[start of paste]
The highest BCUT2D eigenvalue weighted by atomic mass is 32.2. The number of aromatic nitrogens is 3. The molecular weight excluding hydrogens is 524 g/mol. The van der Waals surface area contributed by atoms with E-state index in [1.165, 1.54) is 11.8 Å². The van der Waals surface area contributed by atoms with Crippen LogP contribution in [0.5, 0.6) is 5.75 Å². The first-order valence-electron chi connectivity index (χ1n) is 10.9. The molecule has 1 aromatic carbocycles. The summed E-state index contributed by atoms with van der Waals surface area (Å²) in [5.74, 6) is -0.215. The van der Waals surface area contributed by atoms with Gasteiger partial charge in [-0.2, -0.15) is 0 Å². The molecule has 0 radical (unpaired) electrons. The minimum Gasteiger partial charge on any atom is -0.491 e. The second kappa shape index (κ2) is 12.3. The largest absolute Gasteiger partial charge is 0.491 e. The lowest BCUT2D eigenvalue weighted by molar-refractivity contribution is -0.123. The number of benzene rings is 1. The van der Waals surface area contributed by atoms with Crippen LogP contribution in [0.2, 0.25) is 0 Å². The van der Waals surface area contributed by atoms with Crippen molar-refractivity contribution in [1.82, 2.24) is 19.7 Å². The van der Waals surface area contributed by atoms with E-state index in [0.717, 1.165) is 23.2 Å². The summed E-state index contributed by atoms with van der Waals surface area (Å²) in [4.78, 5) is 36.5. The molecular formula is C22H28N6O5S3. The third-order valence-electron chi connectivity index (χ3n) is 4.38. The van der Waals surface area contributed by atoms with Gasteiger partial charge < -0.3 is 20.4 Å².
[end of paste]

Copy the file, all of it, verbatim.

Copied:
The highest BCUT2D eigenvalue weighted by atomic mass is 32.2. The number of aromatic nitrogens is 3. The molecular weight excluding hydrogens is 524 g/mol. The van der Waals surface area contributed by atoms with E-state index in [1.165, 1.54) is 11.8 Å². The van der Waals surface area contributed by atoms with Crippen LogP contribution in [0.5, 0.6) is 5.75 Å². The first-order valence-electron chi connectivity index (χ1n) is 10.9. The molecule has 1 aromatic carbocycles. The summed E-state index contributed by atoms with van der Waals surface area (Å²) in [5.74, 6) is -0.215. The van der Waals surface area contributed by atoms with Gasteiger partial charge in [-0.2, -0.15) is 0 Å². The molecule has 0 radical (unpaired) electrons. The minimum Gasteiger partial charge on any atom is -0.491 e. The second kappa shape index (κ2) is 12.3. The largest absolute Gasteiger partial charge is 0.491 e. The lowest BCUT2D eigenvalue weighted by molar-refractivity contribution is -0.123. The number of benzene rings is 1. The van der Waals surface area contributed by atoms with Crippen LogP contribution in [0.2, 0.25) is 0 Å². The van der Waals surface area contributed by atoms with Crippen molar-refractivity contribution in [1.82, 2.24) is 19.7 Å². The van der Waals surface area contributed by atoms with E-state index in [0.717, 1.165) is 23.2 Å². The summed E-state index contributed by atoms with van der Waals surface area (Å²) in [4.78, 5) is 36.5. The molecular formula is C22H28N6O5S3. The third-order valence-electron chi connectivity index (χ3n) is 4.38. The van der Waals surface area contributed by atoms with Gasteiger partial charge < -0.3 is 20.4 Å².